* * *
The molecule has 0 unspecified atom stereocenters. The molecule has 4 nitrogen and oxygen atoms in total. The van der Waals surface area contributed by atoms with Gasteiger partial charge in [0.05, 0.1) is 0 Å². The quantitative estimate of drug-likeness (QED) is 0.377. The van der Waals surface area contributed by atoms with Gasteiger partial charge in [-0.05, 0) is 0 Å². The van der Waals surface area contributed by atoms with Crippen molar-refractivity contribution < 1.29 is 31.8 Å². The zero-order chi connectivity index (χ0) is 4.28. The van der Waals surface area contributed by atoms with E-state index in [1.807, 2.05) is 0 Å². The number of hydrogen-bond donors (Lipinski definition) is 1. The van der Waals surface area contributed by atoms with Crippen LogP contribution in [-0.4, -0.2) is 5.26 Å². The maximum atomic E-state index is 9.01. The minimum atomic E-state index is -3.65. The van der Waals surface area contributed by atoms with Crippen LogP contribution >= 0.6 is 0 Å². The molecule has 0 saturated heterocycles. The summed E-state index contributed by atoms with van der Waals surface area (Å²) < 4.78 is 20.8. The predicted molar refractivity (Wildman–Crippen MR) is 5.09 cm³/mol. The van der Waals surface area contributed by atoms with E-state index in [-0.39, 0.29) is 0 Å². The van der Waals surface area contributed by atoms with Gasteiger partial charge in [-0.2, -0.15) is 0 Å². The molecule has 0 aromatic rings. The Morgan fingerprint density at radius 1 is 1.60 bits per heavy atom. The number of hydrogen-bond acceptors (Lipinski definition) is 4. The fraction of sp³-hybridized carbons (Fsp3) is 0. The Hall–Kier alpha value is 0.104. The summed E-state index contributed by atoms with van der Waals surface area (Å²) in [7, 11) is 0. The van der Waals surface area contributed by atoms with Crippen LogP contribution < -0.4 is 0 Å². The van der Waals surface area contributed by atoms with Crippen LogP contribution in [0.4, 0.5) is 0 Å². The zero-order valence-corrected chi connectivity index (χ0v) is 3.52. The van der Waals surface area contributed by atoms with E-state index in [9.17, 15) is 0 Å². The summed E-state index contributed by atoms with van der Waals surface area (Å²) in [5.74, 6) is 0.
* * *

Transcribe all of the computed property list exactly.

The molecule has 0 unspecified atom stereocenters. The molecule has 4 nitrogen and oxygen atoms in total. The van der Waals surface area contributed by atoms with Gasteiger partial charge in [0.05, 0.1) is 0 Å². The quantitative estimate of drug-likeness (QED) is 0.377. The van der Waals surface area contributed by atoms with Gasteiger partial charge in [-0.05, 0) is 0 Å². The van der Waals surface area contributed by atoms with Crippen molar-refractivity contribution < 1.29 is 31.8 Å². The zero-order chi connectivity index (χ0) is 4.28. The van der Waals surface area contributed by atoms with E-state index in [1.807, 2.05) is 0 Å². The number of hydrogen-bond donors (Lipinski definition) is 1. The van der Waals surface area contributed by atoms with Crippen LogP contribution in [-0.4, -0.2) is 5.26 Å². The maximum atomic E-state index is 9.01. The minimum atomic E-state index is -3.65. The van der Waals surface area contributed by atoms with Crippen LogP contribution >= 0.6 is 0 Å². The molecule has 0 saturated heterocycles. The summed E-state index contributed by atoms with van der Waals surface area (Å²) < 4.78 is 20.8. The predicted molar refractivity (Wildman–Crippen MR) is 5.09 cm³/mol. The van der Waals surface area contributed by atoms with E-state index in [-0.39, 0.29) is 0 Å². The van der Waals surface area contributed by atoms with Gasteiger partial charge in [-0.2, -0.15) is 0 Å². The molecule has 0 aromatic rings. The Morgan fingerprint density at radius 1 is 1.60 bits per heavy atom. The number of hydrogen-bond acceptors (Lipinski definition) is 4. The fraction of sp³-hybridized carbons (Fsp3) is 0. The Hall–Kier alpha value is 0.104. The summed E-state index contributed by atoms with van der Waals surface area (Å²) in [7, 11) is 0. The van der Waals surface area contributed by atoms with Crippen LogP contribution < -0.4 is 0 Å². The van der Waals surface area contributed by atoms with Crippen LogP contribution in [0.4, 0.5) is 0 Å². The zero-order valence-corrected chi connectivity index (χ0v) is 3.52. The van der Waals surface area contributed by atoms with E-state index in [9.17, 15) is 0 Å². The summed E-state index contributed by atoms with van der Waals surface area (Å²) in [5.74, 6) is 0.